Bring home the bacon
Baconistas rejoice—there’s a new cookbook just for you. Bacon Nation by Peter Kaminsky and Marie Rama is a pleasure-packed paean to that irresistible, smoky, sweet, salty, sizzling, sensuous, soul-satisfying ingredient. In 125 recipes, these resourceful chefs, who believe that “everything is better with bacon,” demonstrate that it’s a real gastronomic star and that a little bacon can “turn a dish from blah to beautiful.” Here, dishes you’re probably familiar with—like Osso Buco, Paella, Chicken Tagine, Shrimp Risotto, Mediterranean Seafood Stew, Minestrone, Caponata, Cheese Straws, Stuffed Tomatoes and even Sweet Potato Pancakes—are all enhanced by the addition of bacon. And there are new treasures to be tried: Pork roast is stuffed with bacon and black mission figs; brussels sprouts are tossed with apples and bacon; and a Downside-Up Apple-Bacon-Pecan Muffin makes a great breakfast treat, as does French Toast Bread Pudding with Bacon and Cinnamon. Every recipe is introduced with a charmingly chatty, informative header note, and the instructions are thorough and thoroughly helpful.
LIGHT MY FIRE
Michael Chiarello is a big believer in cooking over live fire—a craft that’s a step up from laid-back grilling and backyard barbeque. He believes that fire not only adds flavor, but also makes any meal more festive, whether a midweek dinner at home or a grand family reunion. To make believers of us all, he’s written Michael Chiarello’s Live Fire: 125 Recipes for Cooking Outdoors, with detailed explanations of how to use different kinds of fuel (wood, charcoal, gas), how to use a variety of indoor (you can cook in your fireplace) and outdoor equipment (grill, plancha, fire pit, hot box and rotisserie), the techniques needed for each, and how to choose what you cook based on where you cook it. On an ordinary Wednesday, make Grilled Mushrooms with Sausages, Onions and Peppers and treat the kids (of any age) to Malted Hot Chocolate with Fire-Toasted Marshmallows. Try Lamb Burgers with Ember-Roasted Onion Purée, or, if you have the time and the crowd to go whole hog, consider a whole lamb or pig on an iron cross.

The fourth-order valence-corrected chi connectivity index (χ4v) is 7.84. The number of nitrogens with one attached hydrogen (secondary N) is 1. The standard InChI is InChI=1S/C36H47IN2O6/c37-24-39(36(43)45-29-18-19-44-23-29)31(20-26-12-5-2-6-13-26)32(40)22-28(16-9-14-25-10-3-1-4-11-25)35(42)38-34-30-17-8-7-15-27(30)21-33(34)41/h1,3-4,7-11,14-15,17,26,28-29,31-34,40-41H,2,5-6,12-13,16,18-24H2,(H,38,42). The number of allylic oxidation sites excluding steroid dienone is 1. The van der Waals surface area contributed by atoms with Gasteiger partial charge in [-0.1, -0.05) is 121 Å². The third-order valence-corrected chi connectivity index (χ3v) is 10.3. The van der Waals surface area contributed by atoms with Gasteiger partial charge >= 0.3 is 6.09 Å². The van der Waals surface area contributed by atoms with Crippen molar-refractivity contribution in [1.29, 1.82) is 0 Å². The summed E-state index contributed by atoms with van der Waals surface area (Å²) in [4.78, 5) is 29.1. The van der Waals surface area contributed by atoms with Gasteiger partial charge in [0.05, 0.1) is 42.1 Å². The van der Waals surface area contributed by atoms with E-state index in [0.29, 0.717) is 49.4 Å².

TOP PICK IN COOKBOOKS
Pati Jinich left a think tank in Washington, D.C., to devote herself to making and celebrating Mexican food, starring in her own PBS cooking series and becoming the official chef of the Mexican Cultural Institute. And I’m so glad she did. Her debut cookbook, Pati’s Mexican Table, invites you in, explains the ingredients (most are widely available) and shows you how to cook like a Mexican mama. Pati offers not the cheese-drenched, gluey stuff we norteamericanos so often mistake for Mexican, but the simple, healthy, comforting, sensational food that’s served in homes. If you start with salsas and pickles, you’ll have the homemade zingers that add that olé element. Move on to the marvels of Mexican soups, salads, sides, vegetarian dishes and a full range of mains, including lime-marinated Creamy Poblano Mahimahi, Shredded Pork in Ancho-Orange Sauce and a spectacular Mexican Thanksgiving Turkey with chorizo-charged stuffing—and don’t forget the desserts like Sweet Plantain Fritters and Guava Cheesecake. ¡Buen provecho!